"Wilt thou climb?"

All nature, as seen through the mist of human vision, raises and answers questions. The unfolding rosebud expands in the soft air and sunshine. The tempest importunes the young birch tree, which gives its resilient reply. The slender sapling, bending before the elements, is a type of meek obedience and right endurance, and serves to strengthen one's patient steadfastness in the truth. The questionings of mortals sometimes demand, What of the seeker after Truth, stirred by an impulse to leave old ways in quest of new, who looks up and asks, "What must I do to be saved?" The answer is that the blessings of divine Love and goodness, gently leading thought onward, expand in the honest heart and fulfill human hope.

In "An Allegory" in "Miscellaneous Writings," beginning on page 323, Mary Baker Eddy has presented the situation of mortals, driven by calamities out of all satisfaction in worldly living. One of them is pictured as having arrived at the point of meekly and hopefully seeking heavenly guidance. "The Stranger," who had entered the valley where a few were watching for his coming, and who at length found the penitent one, gently commended him for having chosen the blessings of the upward path.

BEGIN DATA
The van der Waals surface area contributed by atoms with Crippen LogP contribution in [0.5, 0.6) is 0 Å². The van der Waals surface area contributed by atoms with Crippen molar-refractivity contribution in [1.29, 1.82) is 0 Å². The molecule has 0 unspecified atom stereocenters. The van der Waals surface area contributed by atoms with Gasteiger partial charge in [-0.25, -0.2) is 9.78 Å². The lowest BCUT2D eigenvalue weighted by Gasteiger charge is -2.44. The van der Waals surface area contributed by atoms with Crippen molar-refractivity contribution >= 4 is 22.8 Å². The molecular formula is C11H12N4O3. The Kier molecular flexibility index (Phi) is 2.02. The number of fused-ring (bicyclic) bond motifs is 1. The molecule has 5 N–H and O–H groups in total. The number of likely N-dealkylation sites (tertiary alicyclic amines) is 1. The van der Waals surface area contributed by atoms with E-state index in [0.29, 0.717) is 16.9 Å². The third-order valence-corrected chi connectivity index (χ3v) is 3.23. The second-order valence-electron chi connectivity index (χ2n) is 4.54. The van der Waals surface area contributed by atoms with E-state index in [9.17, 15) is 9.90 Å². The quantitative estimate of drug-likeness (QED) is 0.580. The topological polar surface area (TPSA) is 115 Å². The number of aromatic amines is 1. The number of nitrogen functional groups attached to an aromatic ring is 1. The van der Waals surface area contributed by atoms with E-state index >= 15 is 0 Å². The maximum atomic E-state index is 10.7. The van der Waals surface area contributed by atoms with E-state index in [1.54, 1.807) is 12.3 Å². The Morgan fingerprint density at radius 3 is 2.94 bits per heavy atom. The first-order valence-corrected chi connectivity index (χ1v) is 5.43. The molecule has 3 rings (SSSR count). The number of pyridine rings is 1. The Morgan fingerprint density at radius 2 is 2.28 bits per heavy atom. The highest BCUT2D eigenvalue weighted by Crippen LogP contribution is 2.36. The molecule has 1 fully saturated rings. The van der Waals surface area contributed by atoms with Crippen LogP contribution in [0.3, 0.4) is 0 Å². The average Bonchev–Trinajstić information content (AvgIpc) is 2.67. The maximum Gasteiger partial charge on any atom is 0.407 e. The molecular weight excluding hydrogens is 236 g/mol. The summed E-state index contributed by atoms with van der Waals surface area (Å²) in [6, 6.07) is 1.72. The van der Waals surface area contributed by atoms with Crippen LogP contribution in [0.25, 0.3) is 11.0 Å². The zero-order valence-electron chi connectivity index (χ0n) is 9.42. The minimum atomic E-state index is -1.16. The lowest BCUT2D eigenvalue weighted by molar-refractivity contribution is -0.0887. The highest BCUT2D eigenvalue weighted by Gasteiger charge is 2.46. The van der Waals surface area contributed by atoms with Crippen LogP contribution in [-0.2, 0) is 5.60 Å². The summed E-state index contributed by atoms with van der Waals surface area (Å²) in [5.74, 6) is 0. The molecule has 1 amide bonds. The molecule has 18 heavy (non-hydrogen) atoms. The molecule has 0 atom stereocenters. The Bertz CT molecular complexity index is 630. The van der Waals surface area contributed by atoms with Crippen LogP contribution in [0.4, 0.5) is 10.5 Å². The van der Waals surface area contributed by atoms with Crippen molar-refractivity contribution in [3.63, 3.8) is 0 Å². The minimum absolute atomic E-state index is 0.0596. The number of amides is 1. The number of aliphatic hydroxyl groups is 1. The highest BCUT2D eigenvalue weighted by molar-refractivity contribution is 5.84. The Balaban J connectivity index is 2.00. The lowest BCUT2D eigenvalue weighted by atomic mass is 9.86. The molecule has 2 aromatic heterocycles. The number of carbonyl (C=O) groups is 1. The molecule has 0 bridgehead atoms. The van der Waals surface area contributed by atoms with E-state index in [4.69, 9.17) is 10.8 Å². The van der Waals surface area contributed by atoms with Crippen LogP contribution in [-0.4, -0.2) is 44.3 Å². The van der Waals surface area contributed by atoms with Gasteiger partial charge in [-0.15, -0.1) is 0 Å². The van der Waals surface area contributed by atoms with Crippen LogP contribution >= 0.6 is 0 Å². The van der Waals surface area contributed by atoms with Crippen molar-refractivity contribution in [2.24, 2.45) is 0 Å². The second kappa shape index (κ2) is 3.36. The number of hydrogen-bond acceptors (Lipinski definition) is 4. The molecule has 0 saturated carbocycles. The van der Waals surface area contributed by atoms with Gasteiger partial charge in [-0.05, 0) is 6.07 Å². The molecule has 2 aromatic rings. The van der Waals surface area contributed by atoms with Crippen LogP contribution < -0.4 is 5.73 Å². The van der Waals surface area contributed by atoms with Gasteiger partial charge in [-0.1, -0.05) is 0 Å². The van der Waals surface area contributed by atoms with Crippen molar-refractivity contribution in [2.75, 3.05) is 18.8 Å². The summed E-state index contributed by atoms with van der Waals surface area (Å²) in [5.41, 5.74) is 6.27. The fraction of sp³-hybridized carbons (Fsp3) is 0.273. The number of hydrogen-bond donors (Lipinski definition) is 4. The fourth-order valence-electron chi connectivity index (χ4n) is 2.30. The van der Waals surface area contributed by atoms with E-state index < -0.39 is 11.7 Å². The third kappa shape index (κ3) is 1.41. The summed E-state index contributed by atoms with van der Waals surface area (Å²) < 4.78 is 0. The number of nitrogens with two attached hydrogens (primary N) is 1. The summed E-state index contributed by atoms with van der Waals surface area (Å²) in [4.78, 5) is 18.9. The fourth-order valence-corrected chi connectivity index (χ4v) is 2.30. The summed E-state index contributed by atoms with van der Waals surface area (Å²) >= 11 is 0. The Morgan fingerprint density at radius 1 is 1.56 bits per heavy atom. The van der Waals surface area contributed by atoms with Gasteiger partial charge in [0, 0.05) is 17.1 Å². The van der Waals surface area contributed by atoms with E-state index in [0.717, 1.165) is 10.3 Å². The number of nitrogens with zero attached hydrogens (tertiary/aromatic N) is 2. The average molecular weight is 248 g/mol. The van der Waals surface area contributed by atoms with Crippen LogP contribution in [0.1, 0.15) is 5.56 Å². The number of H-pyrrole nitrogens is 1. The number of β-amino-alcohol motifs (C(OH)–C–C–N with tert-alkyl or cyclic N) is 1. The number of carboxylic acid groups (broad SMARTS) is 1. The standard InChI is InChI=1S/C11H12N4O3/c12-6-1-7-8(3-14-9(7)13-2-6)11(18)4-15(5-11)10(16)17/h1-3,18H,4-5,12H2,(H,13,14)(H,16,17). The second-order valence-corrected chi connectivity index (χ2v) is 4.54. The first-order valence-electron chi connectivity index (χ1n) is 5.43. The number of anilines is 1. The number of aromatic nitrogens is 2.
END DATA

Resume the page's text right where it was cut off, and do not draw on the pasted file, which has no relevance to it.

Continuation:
To the plea of the penitent one "the Stranger" made answer by asking a question so comprehensive and consummate in its penetration that those who would lift their lives above the destructive level of materiality cannot give it too much thought and attention (ibid., p. 327): "Wilt thou climb the mountain, and take nothing of thine own with thee?" As there comes a time in the life of everyone when Truth asks this question, let us consider it and see if we may answer in the affirmative, as did the desolate one who had voluntarily withdrawn from the pleasures and pains of material sense to seek that which is spiritual and enduring.

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"And not only yourselves"
September 21, 1935

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